Are you selling a product or a service?

Photo by Hai Phung on Unsplash

Recently, someone asked a question in a Slack community of Product Managers:

What’s the difference between a product and a service? At some level looks like you can convert a service to a product (e.g. use AI to answer customer calls) leading to better scaling, etc. When that happens all of the wisdom of a PM can be brought to bear. But what about when something is just a service? Is the boundary blurry?

It was a simple question but one that has not been answered well, especially with relevance to the current world. The definition at Archives.org defines products as:

Products are tangible and discernible items that the organization produces, including digital file-based output.

and a service as:

A service is the production of an essentially intangible benefit, either in its own right or as a significant element of a tangible product, which through some form of exchange, satisfies an identified need. Sometimes services are difficult to identify because they are closely associated with a good; such as the combination of a diagnosis with the administration of a medicine.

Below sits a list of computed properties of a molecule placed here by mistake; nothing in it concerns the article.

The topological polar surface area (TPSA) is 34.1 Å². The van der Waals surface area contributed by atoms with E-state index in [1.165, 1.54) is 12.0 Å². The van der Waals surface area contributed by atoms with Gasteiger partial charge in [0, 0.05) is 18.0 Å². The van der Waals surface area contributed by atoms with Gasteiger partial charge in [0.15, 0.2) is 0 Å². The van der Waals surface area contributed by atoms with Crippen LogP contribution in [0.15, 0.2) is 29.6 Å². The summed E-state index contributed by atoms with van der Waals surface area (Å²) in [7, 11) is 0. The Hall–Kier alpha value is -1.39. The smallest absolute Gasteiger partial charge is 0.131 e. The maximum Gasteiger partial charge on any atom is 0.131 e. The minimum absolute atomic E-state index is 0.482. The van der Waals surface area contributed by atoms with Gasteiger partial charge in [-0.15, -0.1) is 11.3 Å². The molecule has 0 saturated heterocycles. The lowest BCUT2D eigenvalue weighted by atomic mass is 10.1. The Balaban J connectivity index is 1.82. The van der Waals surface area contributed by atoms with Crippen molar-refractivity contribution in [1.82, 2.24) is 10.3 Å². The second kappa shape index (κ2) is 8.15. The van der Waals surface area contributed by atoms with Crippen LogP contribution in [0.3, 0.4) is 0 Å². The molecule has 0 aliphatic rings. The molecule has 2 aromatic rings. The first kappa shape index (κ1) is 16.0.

First of all, a product is much more than a tangible item. It is the whole experience your offering provides. It includes your brand, pricing, channel, expertise and messaging as well. In a lot of cases, you don’t even have a tangible item to sell. Then, isn’t it just a service? This is where the confusion arises and I can offer some clarification.

Imagine you own a salon and have hired a few hairdressers to cut hair, shave beards, do hair spas, etc. Many will argue that you are running a service but I will argue that you actually have a product. Your hairdressers’ expertise, salon’s infrastructure, Yelp reviews, brand name, price for haircuts, website messaging, customer loyalty program, all of these contribute to your customer’s experience and can be called as your complete “product offering”. However, what your product offering does for the customer is the “service” you provide. Your hairdressers help the customer look better, your infrastructure helps the customer feel comfortable outside home, your loyalty program helps the customer save money, etc, etc.

Notice that I don’t say “your hairdressers cut hair” because we are trying to look at what job the hairdresser is doing for the customer based on Clayton Christensen’s Jobs-To-Be-Done theory (More on this later!).

Think of every product as a noun and every service as a verb. Therefore, what you sell is your product and what your product does for the customer is the service you provide.

So, the next time someone asks you if you are selling a product or a service, say both and then, point them to this article.

Do share your thoughts and comments below.

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